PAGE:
Not only is childcare is expensive, but many cities also suffer from childcare deserts, where there just aren’t enough childcare openings for infants and toddlers. This presents a big problem for women who are being asked to physically return to work.


While employers cannot afford to pay the total cost of childcare, there are ways to help. While these benefits can help all employees, working mothers have the most to gain from companies making these options available. Employers can consider offering subsidies, to full-time employees, in order to supplement the cost of childcare. They can provide support services in order to help parents find nearby childcare options.

Depending on the nature of the corporation, hosting licensed childcare on site can be an option as well. Other incentives include offering paid “caregiver leave” in the event that the childcare center has to unexpectedly close due to a Covid-19 outbreak.


3. Get the Company Leaders on Board


Christy Pambianchi, chief HR officer at Verizon said, “we can no longer ask moms to choose between their family and work or make their career expendable in a crisis.” Leaders need to understand that old structures and policies may not work in our “new normal.” When considering the future of work, there needs to be a clear and impactful culture of support for female employee career growth, consisting of both male and female leaders. This culture of support can be especially beneficial to Black women, who are already facing barriers in the workplace due to microaggressions and unconscious bias.


When considering how to uplift women in the workplace, companies need to prioritize diversity, equity, and inclusion goals and examine historical data from these areas. Companies should have clear, organized, and continuous feedback and communication, with all levels of staff, to see where they are excelling and where they need to improve. Employers benefit from systems that foster a sense of community, such as employee resource groups (ERGs) geared towards women of color, working mothers, single working mothers, and working women who are caring for their parents or other extended family members.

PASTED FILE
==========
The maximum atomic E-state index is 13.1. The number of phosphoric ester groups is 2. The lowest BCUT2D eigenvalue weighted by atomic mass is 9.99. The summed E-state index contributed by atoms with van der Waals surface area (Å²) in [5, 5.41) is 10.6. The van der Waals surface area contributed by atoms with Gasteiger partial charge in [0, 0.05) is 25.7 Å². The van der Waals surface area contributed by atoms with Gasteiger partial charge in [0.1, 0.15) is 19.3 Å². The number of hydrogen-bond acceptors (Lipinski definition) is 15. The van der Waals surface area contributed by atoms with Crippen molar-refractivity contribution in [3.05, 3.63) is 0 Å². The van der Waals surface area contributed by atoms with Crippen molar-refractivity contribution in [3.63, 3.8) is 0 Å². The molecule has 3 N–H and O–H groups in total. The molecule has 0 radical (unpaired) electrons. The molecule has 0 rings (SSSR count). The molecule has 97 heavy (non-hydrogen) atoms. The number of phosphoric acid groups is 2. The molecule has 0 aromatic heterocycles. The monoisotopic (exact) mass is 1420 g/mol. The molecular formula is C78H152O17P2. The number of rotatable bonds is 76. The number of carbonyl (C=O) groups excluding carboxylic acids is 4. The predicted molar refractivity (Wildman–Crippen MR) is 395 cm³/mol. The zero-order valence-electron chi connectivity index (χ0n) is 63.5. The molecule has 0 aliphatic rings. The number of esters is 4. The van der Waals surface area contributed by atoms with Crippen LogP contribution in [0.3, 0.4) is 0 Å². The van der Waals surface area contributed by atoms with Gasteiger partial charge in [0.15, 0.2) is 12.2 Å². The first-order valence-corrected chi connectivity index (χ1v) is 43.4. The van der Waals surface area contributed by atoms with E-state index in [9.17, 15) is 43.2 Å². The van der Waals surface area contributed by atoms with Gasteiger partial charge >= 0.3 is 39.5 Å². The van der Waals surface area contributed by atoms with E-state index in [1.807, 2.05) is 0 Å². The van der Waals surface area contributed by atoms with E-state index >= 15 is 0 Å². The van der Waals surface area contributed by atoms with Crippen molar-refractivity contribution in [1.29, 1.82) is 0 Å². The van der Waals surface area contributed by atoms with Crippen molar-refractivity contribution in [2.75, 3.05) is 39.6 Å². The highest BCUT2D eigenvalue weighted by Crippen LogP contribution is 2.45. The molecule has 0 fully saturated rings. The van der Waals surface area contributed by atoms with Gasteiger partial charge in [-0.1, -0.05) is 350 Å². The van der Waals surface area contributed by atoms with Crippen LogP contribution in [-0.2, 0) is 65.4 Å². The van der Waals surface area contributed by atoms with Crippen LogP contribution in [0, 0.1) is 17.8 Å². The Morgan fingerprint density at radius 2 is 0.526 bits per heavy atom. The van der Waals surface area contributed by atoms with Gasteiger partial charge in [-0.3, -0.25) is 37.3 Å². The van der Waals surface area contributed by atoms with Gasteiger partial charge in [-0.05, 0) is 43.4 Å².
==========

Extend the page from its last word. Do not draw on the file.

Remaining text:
4. Take Steps to Minimize Gender Bias


The article, “Women in the Workplace 2020,” states that “the pandemic may be amplifying biases women have faced for years: higher performance standards, harsher judgment for mistakes, and penalties for being mothers and for taking advantage of flexible work options.” During the pandemic, these biases can be showing up in different ways, such as assuming a woman’s work performance is going to be less because you see her children in the background of a zoom call. Since the employer is seeing the employee less, there is a higher risk of unconscious or conscious bias setting in.


It is important to make sure that companies are aware that such biases may exist and take the necessary steps to address them head-on. Work with your Chief Diversity Officer or HR division to contract out unconscious bias training for all employees. Monitor the data for promotions and pay raises for women. Also, track the data for hiring and furloughs. Use this information to steer your efforts in how you recruit, train, and retain women employees.


When work is designed in a more intentional way, the future of work for the entire employee population becomes more promising. These steps provide a pathway for an inclusive and high retention work environment by enabling women, women of color, and other employees with higher rates of caregiving responsibilities to stay with their organization long-term. This benefits the entire workforce.

Laura Close

Laura Close is co-founder and Chief Business Development Officer at She brings twenty years of experience in the DEI space, originating as a political campaigns & policy expert in racial, gender, and economic justice in the late 90s. Laura has spent her career locking in new structural opportunities and institutional access for historically excluded or underrepresented communities. Previously she built an award-winning global executive coaching firm with a client base spanning FAANG and unicorn startups. Her insights have been featured in MarketWatch, the Society of Human Resource Managers (SHRM), and she was named an HR tech influencer to follow in 2022.